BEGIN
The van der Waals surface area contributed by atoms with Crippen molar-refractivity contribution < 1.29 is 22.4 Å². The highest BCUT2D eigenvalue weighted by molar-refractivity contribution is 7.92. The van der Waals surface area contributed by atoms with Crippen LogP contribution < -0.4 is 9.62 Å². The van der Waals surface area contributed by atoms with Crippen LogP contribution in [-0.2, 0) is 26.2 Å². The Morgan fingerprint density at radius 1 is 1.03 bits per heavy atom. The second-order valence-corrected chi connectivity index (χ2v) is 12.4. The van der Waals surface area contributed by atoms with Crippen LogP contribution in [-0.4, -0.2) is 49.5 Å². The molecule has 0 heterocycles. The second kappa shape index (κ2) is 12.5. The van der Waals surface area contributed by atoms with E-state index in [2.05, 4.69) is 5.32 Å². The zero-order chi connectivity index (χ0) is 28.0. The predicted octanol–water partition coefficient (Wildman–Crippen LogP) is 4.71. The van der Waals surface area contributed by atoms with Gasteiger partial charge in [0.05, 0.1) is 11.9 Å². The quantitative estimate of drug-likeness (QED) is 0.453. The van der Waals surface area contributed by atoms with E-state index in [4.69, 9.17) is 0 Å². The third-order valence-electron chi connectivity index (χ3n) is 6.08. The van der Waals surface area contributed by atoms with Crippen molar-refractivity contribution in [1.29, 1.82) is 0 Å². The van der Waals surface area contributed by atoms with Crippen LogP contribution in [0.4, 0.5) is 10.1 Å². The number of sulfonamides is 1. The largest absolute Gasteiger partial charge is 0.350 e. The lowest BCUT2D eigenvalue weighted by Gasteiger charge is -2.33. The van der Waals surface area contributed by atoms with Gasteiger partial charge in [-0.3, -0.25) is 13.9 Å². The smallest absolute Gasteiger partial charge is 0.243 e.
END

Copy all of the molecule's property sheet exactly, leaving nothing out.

The van der Waals surface area contributed by atoms with Crippen molar-refractivity contribution < 1.29 is 22.4 Å². The highest BCUT2D eigenvalue weighted by molar-refractivity contribution is 7.92. The van der Waals surface area contributed by atoms with Crippen LogP contribution < -0.4 is 9.62 Å². The van der Waals surface area contributed by atoms with Crippen LogP contribution in [-0.2, 0) is 26.2 Å². The Morgan fingerprint density at radius 1 is 1.03 bits per heavy atom. The second-order valence-corrected chi connectivity index (χ2v) is 12.4. The van der Waals surface area contributed by atoms with Crippen LogP contribution in [-0.4, -0.2) is 49.5 Å². The molecule has 0 heterocycles. The second kappa shape index (κ2) is 12.5. The van der Waals surface area contributed by atoms with E-state index in [2.05, 4.69) is 5.32 Å². The zero-order chi connectivity index (χ0) is 28.0. The predicted octanol–water partition coefficient (Wildman–Crippen LogP) is 4.71. The van der Waals surface area contributed by atoms with Gasteiger partial charge in [0.05, 0.1) is 11.9 Å². The quantitative estimate of drug-likeness (QED) is 0.453. The van der Waals surface area contributed by atoms with E-state index in [4.69, 9.17) is 0 Å². The third-order valence-electron chi connectivity index (χ3n) is 6.08. The van der Waals surface area contributed by atoms with Crippen molar-refractivity contribution in [1.29, 1.82) is 0 Å². The van der Waals surface area contributed by atoms with Crippen LogP contribution in [0.4, 0.5) is 10.1 Å². The number of sulfonamides is 1. The largest absolute Gasteiger partial charge is 0.350 e. The lowest BCUT2D eigenvalue weighted by Gasteiger charge is -2.33. The van der Waals surface area contributed by atoms with Gasteiger partial charge in [-0.3, -0.25) is 13.9 Å². The smallest absolute Gasteiger partial charge is 0.243 e.